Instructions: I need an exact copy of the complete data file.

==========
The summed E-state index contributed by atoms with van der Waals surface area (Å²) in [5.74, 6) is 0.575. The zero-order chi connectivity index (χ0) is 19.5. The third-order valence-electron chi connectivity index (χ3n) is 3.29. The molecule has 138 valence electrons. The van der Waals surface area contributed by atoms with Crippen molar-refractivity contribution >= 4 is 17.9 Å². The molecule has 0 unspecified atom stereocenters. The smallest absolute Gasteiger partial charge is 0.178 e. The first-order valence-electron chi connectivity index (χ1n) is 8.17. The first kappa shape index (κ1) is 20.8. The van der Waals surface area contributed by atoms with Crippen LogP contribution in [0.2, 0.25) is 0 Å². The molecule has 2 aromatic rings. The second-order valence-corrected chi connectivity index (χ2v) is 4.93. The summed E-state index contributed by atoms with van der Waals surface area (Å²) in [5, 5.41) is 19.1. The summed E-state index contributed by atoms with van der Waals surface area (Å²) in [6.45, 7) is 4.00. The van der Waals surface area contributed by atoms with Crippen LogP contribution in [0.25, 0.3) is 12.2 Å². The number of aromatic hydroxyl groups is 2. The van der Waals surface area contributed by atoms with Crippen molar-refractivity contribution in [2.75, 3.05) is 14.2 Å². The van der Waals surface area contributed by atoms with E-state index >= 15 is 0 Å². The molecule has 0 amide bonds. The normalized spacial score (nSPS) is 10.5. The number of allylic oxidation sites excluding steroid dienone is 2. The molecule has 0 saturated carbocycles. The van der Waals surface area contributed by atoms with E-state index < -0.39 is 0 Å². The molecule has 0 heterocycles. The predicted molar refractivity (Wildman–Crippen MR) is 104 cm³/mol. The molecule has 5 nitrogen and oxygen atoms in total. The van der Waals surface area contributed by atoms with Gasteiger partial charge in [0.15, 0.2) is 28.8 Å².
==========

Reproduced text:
The summed E-state index contributed by atoms with van der Waals surface area (Å²) in [5.74, 6) is 0.575. The zero-order chi connectivity index (χ0) is 19.5. The third-order valence-electron chi connectivity index (χ3n) is 3.29. The molecule has 138 valence electrons. The van der Waals surface area contributed by atoms with Crippen molar-refractivity contribution >= 4 is 17.9 Å². The molecule has 0 unspecified atom stereocenters. The smallest absolute Gasteiger partial charge is 0.178 e. The first-order valence-electron chi connectivity index (χ1n) is 8.17. The first kappa shape index (κ1) is 20.8. The van der Waals surface area contributed by atoms with Crippen LogP contribution in [0.2, 0.25) is 0 Å². The molecule has 2 aromatic rings. The second-order valence-corrected chi connectivity index (χ2v) is 4.93. The summed E-state index contributed by atoms with van der Waals surface area (Å²) in [5, 5.41) is 19.1. The summed E-state index contributed by atoms with van der Waals surface area (Å²) in [6.45, 7) is 4.00. The van der Waals surface area contributed by atoms with Crippen LogP contribution in [0.25, 0.3) is 12.2 Å². The number of aromatic hydroxyl groups is 2. The van der Waals surface area contributed by atoms with Crippen molar-refractivity contribution in [2.75, 3.05) is 14.2 Å². The van der Waals surface area contributed by atoms with E-state index >= 15 is 0 Å². The molecule has 0 amide bonds. The normalized spacial score (nSPS) is 10.5. The number of allylic oxidation sites excluding steroid dienone is 2. The molecule has 0 saturated carbocycles. The van der Waals surface area contributed by atoms with E-state index < -0.39 is 0 Å². The molecule has 0 heterocycles. The predicted molar refractivity (Wildman–Crippen MR) is 104 cm³/mol. The molecule has 5 nitrogen and oxygen atoms in total. The van der Waals surface area contributed by atoms with Gasteiger partial charge in [0.15, 0.2) is 28.8 Å².